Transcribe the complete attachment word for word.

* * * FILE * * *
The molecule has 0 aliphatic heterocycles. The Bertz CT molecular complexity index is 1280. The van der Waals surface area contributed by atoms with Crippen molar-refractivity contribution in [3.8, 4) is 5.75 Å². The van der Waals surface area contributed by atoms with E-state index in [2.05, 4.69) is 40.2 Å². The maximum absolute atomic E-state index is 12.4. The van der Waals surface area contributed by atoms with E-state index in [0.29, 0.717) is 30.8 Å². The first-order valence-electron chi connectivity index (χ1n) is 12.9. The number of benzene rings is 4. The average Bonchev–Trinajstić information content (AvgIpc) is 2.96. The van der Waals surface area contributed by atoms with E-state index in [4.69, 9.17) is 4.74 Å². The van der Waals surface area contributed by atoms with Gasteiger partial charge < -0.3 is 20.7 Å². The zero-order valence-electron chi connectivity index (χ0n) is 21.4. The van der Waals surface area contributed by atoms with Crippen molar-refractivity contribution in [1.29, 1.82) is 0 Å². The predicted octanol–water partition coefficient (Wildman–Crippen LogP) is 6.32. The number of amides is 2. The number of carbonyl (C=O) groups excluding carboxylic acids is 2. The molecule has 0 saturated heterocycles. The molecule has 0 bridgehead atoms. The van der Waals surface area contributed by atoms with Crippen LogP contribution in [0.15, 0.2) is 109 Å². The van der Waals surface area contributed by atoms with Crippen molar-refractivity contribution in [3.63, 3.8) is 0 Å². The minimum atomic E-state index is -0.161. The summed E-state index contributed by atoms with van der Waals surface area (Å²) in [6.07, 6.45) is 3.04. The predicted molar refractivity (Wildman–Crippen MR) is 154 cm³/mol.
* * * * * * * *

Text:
The molecule has 0 aliphatic heterocycles. The Bertz CT molecular complexity index is 1280. The van der Waals surface area contributed by atoms with Crippen molar-refractivity contribution in [3.8, 4) is 5.75 Å². The van der Waals surface area contributed by atoms with E-state index in [2.05, 4.69) is 40.2 Å². The maximum absolute atomic E-state index is 12.4. The van der Waals surface area contributed by atoms with E-state index in [0.29, 0.717) is 30.8 Å². The first-order valence-electron chi connectivity index (χ1n) is 12.9. The number of benzene rings is 4. The average Bonchev–Trinajstić information content (AvgIpc) is 2.96. The van der Waals surface area contributed by atoms with E-state index in [4.69, 9.17) is 4.74 Å². The van der Waals surface area contributed by atoms with Gasteiger partial charge < -0.3 is 20.7 Å². The zero-order valence-electron chi connectivity index (χ0n) is 21.4. The van der Waals surface area contributed by atoms with Crippen molar-refractivity contribution in [1.29, 1.82) is 0 Å². The predicted octanol–water partition coefficient (Wildman–Crippen LogP) is 6.32. The number of amides is 2. The number of carbonyl (C=O) groups excluding carboxylic acids is 2. The molecule has 0 saturated heterocycles. The molecule has 0 bridgehead atoms. The van der Waals surface area contributed by atoms with Crippen LogP contribution in [0.15, 0.2) is 109 Å². The van der Waals surface area contributed by atoms with Crippen molar-refractivity contribution in [3.63, 3.8) is 0 Å². The minimum atomic E-state index is -0.161. The summed E-state index contributed by atoms with van der Waals surface area (Å²) in [6.07, 6.45) is 3.04. The predicted molar refractivity (Wildman–Crippen MR) is 154 cm³/mol.